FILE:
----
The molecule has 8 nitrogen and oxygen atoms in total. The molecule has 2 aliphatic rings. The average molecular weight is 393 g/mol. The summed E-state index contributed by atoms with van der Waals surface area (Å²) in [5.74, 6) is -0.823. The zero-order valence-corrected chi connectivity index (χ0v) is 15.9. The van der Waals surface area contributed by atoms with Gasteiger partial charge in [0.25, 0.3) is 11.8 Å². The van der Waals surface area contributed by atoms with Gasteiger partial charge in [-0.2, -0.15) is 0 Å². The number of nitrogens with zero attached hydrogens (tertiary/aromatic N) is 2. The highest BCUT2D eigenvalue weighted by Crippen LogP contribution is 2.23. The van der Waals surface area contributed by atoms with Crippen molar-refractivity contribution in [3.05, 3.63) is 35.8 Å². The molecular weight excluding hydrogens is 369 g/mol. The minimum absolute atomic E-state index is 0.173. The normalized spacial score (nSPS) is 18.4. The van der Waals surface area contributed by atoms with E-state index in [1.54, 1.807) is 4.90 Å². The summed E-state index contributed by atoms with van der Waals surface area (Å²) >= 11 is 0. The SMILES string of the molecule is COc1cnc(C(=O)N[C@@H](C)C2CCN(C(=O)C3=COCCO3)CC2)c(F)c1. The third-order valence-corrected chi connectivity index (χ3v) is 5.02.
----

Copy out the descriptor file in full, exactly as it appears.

The molecule has 8 nitrogen and oxygen atoms in total. The molecule has 2 aliphatic rings. The average molecular weight is 393 g/mol. The summed E-state index contributed by atoms with van der Waals surface area (Å²) in [5.74, 6) is -0.823. The zero-order valence-corrected chi connectivity index (χ0v) is 15.9. The van der Waals surface area contributed by atoms with Gasteiger partial charge in [0.25, 0.3) is 11.8 Å². The van der Waals surface area contributed by atoms with Gasteiger partial charge in [-0.2, -0.15) is 0 Å². The number of nitrogens with zero attached hydrogens (tertiary/aromatic N) is 2. The highest BCUT2D eigenvalue weighted by Crippen LogP contribution is 2.23. The van der Waals surface area contributed by atoms with Crippen molar-refractivity contribution in [3.05, 3.63) is 35.8 Å². The molecular weight excluding hydrogens is 369 g/mol. The minimum absolute atomic E-state index is 0.173. The normalized spacial score (nSPS) is 18.4. The van der Waals surface area contributed by atoms with E-state index in [1.54, 1.807) is 4.90 Å². The summed E-state index contributed by atoms with van der Waals surface area (Å²) >= 11 is 0. The SMILES string of the molecule is COc1cnc(C(=O)N[C@@H](C)C2CCN(C(=O)C3=COCCO3)CC2)c(F)c1. The third-order valence-corrected chi connectivity index (χ3v) is 5.02.